Years ago, my wife and I bought our first new home, which came with a new stove and built-in dishwasher.
We've previously experienced problems with dishwashers and had the dishwasher upgraded to something considerably better than the typical "contractor-grade" stuff that usually gets installed. It was a GE Profile series. About a year after we bought it, my three-year-old sat on the end of the open door and "snap," something broke. We closed the door, there was a crinkle in the outside metal of the door and it took an extra "push" to get the door to shut tight.
I took the door apart to see what had happened and was so greatly disappointed in the cheap design. The door of the dishwasher had no frame -- it was a molded plastic interior part with a folded (very thin) sheet metal exterior. The hinges attached at the very bottom of the plastic interior part with a couple screws on either side.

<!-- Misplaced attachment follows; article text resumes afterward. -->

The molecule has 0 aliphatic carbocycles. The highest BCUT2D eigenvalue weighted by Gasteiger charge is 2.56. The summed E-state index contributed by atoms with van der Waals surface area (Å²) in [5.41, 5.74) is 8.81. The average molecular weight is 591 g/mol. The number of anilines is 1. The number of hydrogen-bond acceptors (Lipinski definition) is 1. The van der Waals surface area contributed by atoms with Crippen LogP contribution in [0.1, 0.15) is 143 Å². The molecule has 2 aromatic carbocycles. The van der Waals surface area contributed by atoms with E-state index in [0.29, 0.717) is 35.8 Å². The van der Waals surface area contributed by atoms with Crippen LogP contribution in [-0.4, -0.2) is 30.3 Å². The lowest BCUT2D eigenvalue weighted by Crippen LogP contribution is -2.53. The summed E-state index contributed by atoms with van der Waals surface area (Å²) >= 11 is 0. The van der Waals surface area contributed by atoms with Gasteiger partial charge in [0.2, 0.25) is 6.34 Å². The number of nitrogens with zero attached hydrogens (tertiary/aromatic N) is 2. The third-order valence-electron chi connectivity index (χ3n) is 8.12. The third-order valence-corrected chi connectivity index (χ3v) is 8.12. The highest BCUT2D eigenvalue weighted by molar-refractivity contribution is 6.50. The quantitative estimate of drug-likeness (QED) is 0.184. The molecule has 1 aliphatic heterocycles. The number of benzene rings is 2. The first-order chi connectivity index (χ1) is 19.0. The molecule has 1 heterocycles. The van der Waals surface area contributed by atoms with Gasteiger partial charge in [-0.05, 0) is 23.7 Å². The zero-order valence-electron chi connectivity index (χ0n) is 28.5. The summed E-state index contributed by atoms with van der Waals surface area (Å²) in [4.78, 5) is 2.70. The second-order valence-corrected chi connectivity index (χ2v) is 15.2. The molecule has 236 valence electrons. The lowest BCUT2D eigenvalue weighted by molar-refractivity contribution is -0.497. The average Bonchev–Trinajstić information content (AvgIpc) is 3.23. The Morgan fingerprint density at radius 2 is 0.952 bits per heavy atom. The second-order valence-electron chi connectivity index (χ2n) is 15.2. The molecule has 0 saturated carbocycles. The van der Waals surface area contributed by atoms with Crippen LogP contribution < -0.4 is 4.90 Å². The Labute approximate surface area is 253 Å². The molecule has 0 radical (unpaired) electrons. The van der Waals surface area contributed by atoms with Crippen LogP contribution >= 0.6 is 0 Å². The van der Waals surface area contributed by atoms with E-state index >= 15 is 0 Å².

I contacted GE first to find out what they were going to do about this situation, and they simply denied any responsibility for the failure since it was my child sitting on the door that broke it. As far as I was concerned, and I told them this, anybody who designs a dishwasher that can't handle a small child sitting on the end of the door didn't design the dishwasher appropriately for its intended market. Needless to say that got me nowhere.
So, I fixed it. All it took was going to the local hardware store and buying a 4-ft length of 1x1 angle aluminum, which I cut into two 2-ft lengths, drilled holes to line up with the hinge holes, and laid these inside the folded metal cover. I screwed the whole thing back together and the door fit and worked fine. And the next time one of my children sat on the door, there was no more "snap" or any other issues.
Was it really necessary for them cut out what would have been for them a few cents of steel? They could have just extended the hinge arms up into the door.
This entry was submitted by Matt Demaree and edited by Rob Spiegel.
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